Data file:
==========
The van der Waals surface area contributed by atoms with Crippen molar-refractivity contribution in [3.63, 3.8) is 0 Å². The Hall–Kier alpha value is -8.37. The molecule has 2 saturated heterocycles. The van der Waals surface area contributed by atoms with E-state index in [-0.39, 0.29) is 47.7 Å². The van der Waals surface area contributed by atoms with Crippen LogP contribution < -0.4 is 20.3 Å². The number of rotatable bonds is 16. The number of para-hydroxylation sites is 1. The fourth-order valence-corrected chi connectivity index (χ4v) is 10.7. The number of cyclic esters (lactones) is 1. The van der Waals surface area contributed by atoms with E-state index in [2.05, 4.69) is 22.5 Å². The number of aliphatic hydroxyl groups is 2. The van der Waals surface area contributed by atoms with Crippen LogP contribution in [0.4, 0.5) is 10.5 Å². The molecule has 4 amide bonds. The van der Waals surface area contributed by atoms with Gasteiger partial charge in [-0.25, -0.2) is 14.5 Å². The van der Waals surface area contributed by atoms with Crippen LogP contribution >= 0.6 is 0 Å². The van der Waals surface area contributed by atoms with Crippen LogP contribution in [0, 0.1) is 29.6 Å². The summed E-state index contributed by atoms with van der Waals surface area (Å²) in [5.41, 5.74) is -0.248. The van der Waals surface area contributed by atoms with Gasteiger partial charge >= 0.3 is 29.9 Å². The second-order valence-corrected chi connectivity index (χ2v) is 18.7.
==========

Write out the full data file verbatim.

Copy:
The van der Waals surface area contributed by atoms with Crippen molar-refractivity contribution in [3.63, 3.8) is 0 Å². The Hall–Kier alpha value is -8.37. The molecule has 2 saturated heterocycles. The van der Waals surface area contributed by atoms with E-state index in [-0.39, 0.29) is 47.7 Å². The van der Waals surface area contributed by atoms with Crippen LogP contribution < -0.4 is 20.3 Å². The number of rotatable bonds is 16. The number of para-hydroxylation sites is 1. The fourth-order valence-corrected chi connectivity index (χ4v) is 10.7. The number of cyclic esters (lactones) is 1. The van der Waals surface area contributed by atoms with E-state index in [2.05, 4.69) is 22.5 Å². The number of aliphatic hydroxyl groups is 2. The van der Waals surface area contributed by atoms with Crippen LogP contribution in [0.4, 0.5) is 10.5 Å². The molecule has 4 amide bonds. The van der Waals surface area contributed by atoms with Gasteiger partial charge in [-0.25, -0.2) is 14.5 Å². The van der Waals surface area contributed by atoms with Crippen LogP contribution >= 0.6 is 0 Å². The van der Waals surface area contributed by atoms with Crippen LogP contribution in [0, 0.1) is 29.6 Å². The summed E-state index contributed by atoms with van der Waals surface area (Å²) in [5.41, 5.74) is -0.248. The van der Waals surface area contributed by atoms with Gasteiger partial charge >= 0.3 is 29.9 Å². The second-order valence-corrected chi connectivity index (χ2v) is 18.7.